“Junk” Jewelry from my Travels

I’m not quite sure how this collection began. I’m not quite sure why it began. I’m not quite sure when and where it began. But somehow during my travels, I started to collect what I call “junk” jewelry. Actually, maybe it began because I wanted some small souvenirs from my travels that would fit in my backpack, without taking up a lot of space or weighing much. And, well, this stuff didn’t even need to fit in my backpack; instead I just wore it on a finger, a wrist, or around my neck.


Since I started this collection, I haven’t stopped, and now I try to buy some memory that I can wear from everywhere I travel. Sometimes it has been one piece of jewelry representing an entire country. Other times, I have collected something in each city that I was visiting during a particular trip. I must say that it actually has become quite fun to shop around for my perfect piece of “junk” jewelry.

When I look at my collection now, sometimes I wonder just what I was thinking when I bought something, as there were times when I must have picked the gaudiest item around. Like the big dark pink bracelet I bought in Venice, Italy – although, it does have its own appeal. Or the gold-wire-looped ring I bought in some other European city. On the other hand (no pun intended), I have also purchased other pieces that are actually really quite nice.


The most exquisite piece I bought was in Paris. Prior to my trip, my sister had shopped at a store, called Metal Pointus, that sells unique jewelry made out of metal. I purchased a bracelet that is truly a conversation piece. Ironically, my sister had purchased the matching ring years earlier, and when I returned home, she gave me her ring, so now I have a complete set! (Thanks, sis.)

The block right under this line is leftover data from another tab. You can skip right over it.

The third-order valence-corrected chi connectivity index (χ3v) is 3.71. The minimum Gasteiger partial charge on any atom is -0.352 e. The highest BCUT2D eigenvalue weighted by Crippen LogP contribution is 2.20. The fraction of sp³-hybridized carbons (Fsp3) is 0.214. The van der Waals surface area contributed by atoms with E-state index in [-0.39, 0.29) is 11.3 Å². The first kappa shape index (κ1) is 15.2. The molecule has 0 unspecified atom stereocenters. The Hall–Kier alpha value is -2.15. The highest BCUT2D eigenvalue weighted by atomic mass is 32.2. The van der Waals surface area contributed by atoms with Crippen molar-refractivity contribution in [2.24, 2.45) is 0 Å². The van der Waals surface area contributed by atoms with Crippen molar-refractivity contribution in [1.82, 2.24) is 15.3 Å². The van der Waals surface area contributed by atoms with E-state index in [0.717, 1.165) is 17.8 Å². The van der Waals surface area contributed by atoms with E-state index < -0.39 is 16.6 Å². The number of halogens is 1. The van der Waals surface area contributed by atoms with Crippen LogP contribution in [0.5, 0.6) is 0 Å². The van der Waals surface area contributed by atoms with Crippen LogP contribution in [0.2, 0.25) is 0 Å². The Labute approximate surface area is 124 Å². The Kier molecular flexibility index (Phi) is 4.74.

I try to buy my jewelry mostly at local outdoor markets, flea markets, festivals or fairs, in order to get something locally made, individually made, and handcrafted by a local artist. One of my favorite pieces was purchased in Copenhagen at an outdoor Art Market. This bracelet was hand-made using stones and reed from the Amazon, and I love it! Truly a sample of art.


Here are some other “junk” jewelry stories: When I was living in Australia, I actually made my own matching pink bracelet and necklace set. I bought pieces made out of amber in the Baltic Sea. (Please read a previous blog about this.) I purchased a ring made out of wood, specifically Siberian Birch, which I bought at a local festival in my own neighborhood. The purple-beaded, bent-metal bracelet came from an outdoor market in Brussels, which is another piece that I consider a sample of art. Finally, the necklace with the red stones was given to me by a special stranger, while I was in Cappadocia, Turkey. (Again, please read a previous blog about this.)


All in all, whether I purchased some jewelry that was truly “junk,” whether it is something really nice to wear, whether I consider the piece to be a sample of art, or whether the piece is for sentimental value, I must say that collecting “junk” jewelry while I travel is a fun way to not only shop, but also a great way to experience the local flavor of a city, a country, a store or market, and a local artist.


Collecting “junk” jewelry is a great way to have a small souvenir that doesn’t even need to fit into a backpack, and brings back many memories each time I wear something.

Sweet Travels!

Solo Travel in Europe: Spontaneity at its Finest
Iceland with my Sister: Priceless (Part Three)

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